"The central task of the Commission has been to inquire into, and report on, whether any conduct of financial services entities might have amounted to misconduct and whether any conduct, practices, behaviour or business activities by those entities fell below community standards and expectations ... Very often, the conduct has broken the law. And if it has not broken the law, the conduct has fallen short of the kind of behaviour the community not only expects of financial services entities but is also entitled to expect of them." (emphasis added)

In the UK, we are accustomed to the concept of "treating customers fairly", based on Principle 6 of the FCA's Principles for Businesses. The UK FSA (as it then was) published a plethora of guidance, good practice and case studies in relation to the TCF Principle in the mid-2000s. The regulatory expectations of what "treating customers fairly" requires is of course also clear in the many regulatory enforcement notices issued to firms for breach of Principle 6.

"Community standards and expectations" however appears to be a significantly wider concept than TCF, not least because it is not limited to "customers", and, at least as yet, is not accompanied by the helpful guidance available in relation to TCF, thus making it a difficult concept with which to gauge and monitor compliance.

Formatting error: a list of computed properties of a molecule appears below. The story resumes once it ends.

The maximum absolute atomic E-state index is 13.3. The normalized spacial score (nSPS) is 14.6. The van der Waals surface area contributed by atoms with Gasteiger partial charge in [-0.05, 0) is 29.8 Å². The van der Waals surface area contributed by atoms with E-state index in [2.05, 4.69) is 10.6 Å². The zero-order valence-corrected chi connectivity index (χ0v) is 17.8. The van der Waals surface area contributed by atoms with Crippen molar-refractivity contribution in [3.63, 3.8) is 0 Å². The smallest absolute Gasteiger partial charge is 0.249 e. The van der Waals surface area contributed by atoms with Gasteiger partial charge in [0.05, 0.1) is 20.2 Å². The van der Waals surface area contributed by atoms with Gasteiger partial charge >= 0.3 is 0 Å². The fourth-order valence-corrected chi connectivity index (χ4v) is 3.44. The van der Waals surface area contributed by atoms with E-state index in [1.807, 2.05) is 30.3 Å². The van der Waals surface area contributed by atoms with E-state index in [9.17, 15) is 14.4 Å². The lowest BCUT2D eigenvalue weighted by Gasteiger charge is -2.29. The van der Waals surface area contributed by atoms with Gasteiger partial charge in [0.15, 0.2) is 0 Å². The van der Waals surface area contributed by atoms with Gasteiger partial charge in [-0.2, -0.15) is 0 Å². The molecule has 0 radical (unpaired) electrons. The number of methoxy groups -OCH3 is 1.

Another central theme of Commissioner Hayne's Final Report is "culture", which is mentioned 304 times.

The FCA has reiterated in its Business Plan 2019/2020 that firms' culture and governance remain a key priority for it too. As well as the themes of "purpose", leadership and management capabilities, and remuneration and incentives, in the coming year, the FCA will explore firms' assessment of culture. The focus on firms' assessment of their culture aligns with one of Commissioner Hayne's recommendations: he recommends that all financial services firms undertake a "self-assessment" of governance and culture  "as often as reasonably possible". He is clear that: